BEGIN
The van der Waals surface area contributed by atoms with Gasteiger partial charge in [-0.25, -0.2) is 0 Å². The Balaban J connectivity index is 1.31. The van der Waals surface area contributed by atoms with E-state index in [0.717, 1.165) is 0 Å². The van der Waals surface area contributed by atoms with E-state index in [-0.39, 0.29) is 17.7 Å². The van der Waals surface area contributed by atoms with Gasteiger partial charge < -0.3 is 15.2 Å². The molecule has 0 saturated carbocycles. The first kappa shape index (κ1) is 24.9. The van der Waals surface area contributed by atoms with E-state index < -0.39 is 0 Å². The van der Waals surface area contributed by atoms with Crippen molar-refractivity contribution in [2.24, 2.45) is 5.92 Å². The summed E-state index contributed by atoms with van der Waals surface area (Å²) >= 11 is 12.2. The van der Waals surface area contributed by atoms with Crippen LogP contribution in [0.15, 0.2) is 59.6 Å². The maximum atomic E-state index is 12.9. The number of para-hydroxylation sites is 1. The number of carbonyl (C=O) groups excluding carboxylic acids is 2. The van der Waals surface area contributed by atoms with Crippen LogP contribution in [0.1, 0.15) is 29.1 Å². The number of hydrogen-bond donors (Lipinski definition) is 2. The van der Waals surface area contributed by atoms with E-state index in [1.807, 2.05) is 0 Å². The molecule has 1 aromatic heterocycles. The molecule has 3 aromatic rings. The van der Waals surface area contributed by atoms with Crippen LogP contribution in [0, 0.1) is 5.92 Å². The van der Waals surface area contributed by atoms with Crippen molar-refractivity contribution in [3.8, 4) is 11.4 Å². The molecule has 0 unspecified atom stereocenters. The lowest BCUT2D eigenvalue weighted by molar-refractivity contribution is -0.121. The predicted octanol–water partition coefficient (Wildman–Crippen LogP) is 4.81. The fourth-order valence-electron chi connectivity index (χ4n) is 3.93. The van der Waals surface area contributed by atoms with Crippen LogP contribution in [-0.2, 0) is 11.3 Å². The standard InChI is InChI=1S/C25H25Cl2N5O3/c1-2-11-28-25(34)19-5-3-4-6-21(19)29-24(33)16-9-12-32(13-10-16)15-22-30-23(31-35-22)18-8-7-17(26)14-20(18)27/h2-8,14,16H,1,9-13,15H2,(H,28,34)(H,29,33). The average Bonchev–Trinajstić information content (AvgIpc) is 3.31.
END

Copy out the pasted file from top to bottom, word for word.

The van der Waals surface area contributed by atoms with Gasteiger partial charge in [-0.25, -0.2) is 0 Å². The Balaban J connectivity index is 1.31. The van der Waals surface area contributed by atoms with E-state index in [0.717, 1.165) is 0 Å². The van der Waals surface area contributed by atoms with E-state index in [-0.39, 0.29) is 17.7 Å². The van der Waals surface area contributed by atoms with Gasteiger partial charge < -0.3 is 15.2 Å². The molecule has 0 saturated carbocycles. The first kappa shape index (κ1) is 24.9. The van der Waals surface area contributed by atoms with E-state index < -0.39 is 0 Å². The van der Waals surface area contributed by atoms with Crippen molar-refractivity contribution in [2.24, 2.45) is 5.92 Å². The summed E-state index contributed by atoms with van der Waals surface area (Å²) >= 11 is 12.2. The van der Waals surface area contributed by atoms with Crippen LogP contribution in [0.15, 0.2) is 59.6 Å². The maximum atomic E-state index is 12.9. The number of para-hydroxylation sites is 1. The number of carbonyl (C=O) groups excluding carboxylic acids is 2. The van der Waals surface area contributed by atoms with Crippen LogP contribution in [0.1, 0.15) is 29.1 Å². The number of hydrogen-bond donors (Lipinski definition) is 2. The van der Waals surface area contributed by atoms with E-state index in [1.807, 2.05) is 0 Å². The molecule has 1 aromatic heterocycles. The molecule has 3 aromatic rings. The van der Waals surface area contributed by atoms with Crippen LogP contribution in [0, 0.1) is 5.92 Å². The van der Waals surface area contributed by atoms with Crippen molar-refractivity contribution in [3.8, 4) is 11.4 Å². The molecule has 0 unspecified atom stereocenters. The lowest BCUT2D eigenvalue weighted by molar-refractivity contribution is -0.121. The predicted octanol–water partition coefficient (Wildman–Crippen LogP) is 4.81. The fourth-order valence-electron chi connectivity index (χ4n) is 3.93. The van der Waals surface area contributed by atoms with Crippen LogP contribution in [-0.2, 0) is 11.3 Å². The standard InChI is InChI=1S/C25H25Cl2N5O3/c1-2-11-28-25(34)19-5-3-4-6-21(19)29-24(33)16-9-12-32(13-10-16)15-22-30-23(31-35-22)18-8-7-17(26)14-20(18)27/h2-8,14,16H,1,9-13,15H2,(H,28,34)(H,29,33). The average Bonchev–Trinajstić information content (AvgIpc) is 3.31.